But the Holy Spirit does!

So let’s do something a little different for a minute or so and read this reading for ourselves [over the page at the top]. Read it slowly. Move over the words at a leisurely pace and see what is triggered in you – what memory, what idea, what plan or thought for the week emerges. This is how the Holy Spirit moves among us – hidden like the wind. Maybe you will need to repent and amend something. Maybe you will resolve to talk to someone or do something later today or this week. Maybe you have some new prayer topics that now are more connected to your lives here and now.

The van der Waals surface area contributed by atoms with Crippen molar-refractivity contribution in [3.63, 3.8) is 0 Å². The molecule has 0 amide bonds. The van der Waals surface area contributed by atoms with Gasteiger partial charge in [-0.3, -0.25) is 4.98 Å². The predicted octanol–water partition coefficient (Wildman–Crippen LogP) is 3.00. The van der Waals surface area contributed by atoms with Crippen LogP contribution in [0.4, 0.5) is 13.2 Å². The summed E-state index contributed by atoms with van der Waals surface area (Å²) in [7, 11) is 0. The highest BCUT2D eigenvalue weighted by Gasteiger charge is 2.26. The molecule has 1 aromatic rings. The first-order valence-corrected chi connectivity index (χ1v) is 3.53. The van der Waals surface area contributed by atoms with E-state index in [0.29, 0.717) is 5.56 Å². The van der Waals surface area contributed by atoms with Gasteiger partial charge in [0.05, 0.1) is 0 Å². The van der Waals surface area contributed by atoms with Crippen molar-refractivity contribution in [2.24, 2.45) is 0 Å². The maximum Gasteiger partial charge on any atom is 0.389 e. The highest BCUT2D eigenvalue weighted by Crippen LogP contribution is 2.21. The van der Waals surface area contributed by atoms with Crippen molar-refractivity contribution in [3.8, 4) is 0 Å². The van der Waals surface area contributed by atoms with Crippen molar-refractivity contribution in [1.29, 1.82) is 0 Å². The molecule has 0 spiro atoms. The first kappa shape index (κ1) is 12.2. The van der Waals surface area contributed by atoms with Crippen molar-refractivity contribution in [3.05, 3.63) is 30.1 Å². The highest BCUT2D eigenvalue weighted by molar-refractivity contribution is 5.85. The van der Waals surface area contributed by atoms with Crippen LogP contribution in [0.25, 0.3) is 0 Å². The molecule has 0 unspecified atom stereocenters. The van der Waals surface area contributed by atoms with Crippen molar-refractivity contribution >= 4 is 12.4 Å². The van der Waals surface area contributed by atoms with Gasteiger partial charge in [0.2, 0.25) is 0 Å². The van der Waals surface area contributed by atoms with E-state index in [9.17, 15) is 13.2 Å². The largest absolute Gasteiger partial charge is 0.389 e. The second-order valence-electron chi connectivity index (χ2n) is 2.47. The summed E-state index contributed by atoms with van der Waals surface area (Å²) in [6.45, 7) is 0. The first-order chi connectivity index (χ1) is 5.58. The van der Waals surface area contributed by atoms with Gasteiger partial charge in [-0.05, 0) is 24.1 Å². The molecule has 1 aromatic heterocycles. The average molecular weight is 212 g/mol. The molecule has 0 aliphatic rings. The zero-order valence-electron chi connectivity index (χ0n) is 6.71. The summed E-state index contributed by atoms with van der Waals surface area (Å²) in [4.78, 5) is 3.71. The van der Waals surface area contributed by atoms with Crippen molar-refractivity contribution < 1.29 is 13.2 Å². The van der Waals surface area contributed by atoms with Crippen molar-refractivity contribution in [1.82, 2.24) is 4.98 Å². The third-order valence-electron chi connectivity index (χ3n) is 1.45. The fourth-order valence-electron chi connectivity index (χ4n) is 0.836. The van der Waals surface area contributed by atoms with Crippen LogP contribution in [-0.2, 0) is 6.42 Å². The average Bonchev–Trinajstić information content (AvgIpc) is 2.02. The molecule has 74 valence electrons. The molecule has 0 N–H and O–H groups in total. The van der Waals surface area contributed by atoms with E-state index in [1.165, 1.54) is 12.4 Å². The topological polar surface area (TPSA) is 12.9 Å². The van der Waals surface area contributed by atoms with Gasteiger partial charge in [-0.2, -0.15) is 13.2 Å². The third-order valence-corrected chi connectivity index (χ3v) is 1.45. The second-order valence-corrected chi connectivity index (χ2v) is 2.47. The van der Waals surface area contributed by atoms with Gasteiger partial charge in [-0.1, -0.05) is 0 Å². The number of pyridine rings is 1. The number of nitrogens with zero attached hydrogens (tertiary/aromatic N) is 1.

Maybe lots of other things will come to mind.

So before you read, ask the Holy Spirit to guide you. He wants you to consider Jesus and how Jesus helps you. Without Jesus this is stupid, just as worship would be meaningless. Words written into a context nearly 2000 years ago are now used by the Holy Spirit to speak into our context today.

What do we hear? With what does Jesus want to help you today?

[Silence for at least 2 minutes]

And each day God speaks to us through his Word – that’s Jesus – and like the boy Samuel, let’s say each day, ‘Speak, Lord, for your servant hears’ (1 Samuel 3:9).



Bible References

  • Hebrews 13:1 - 17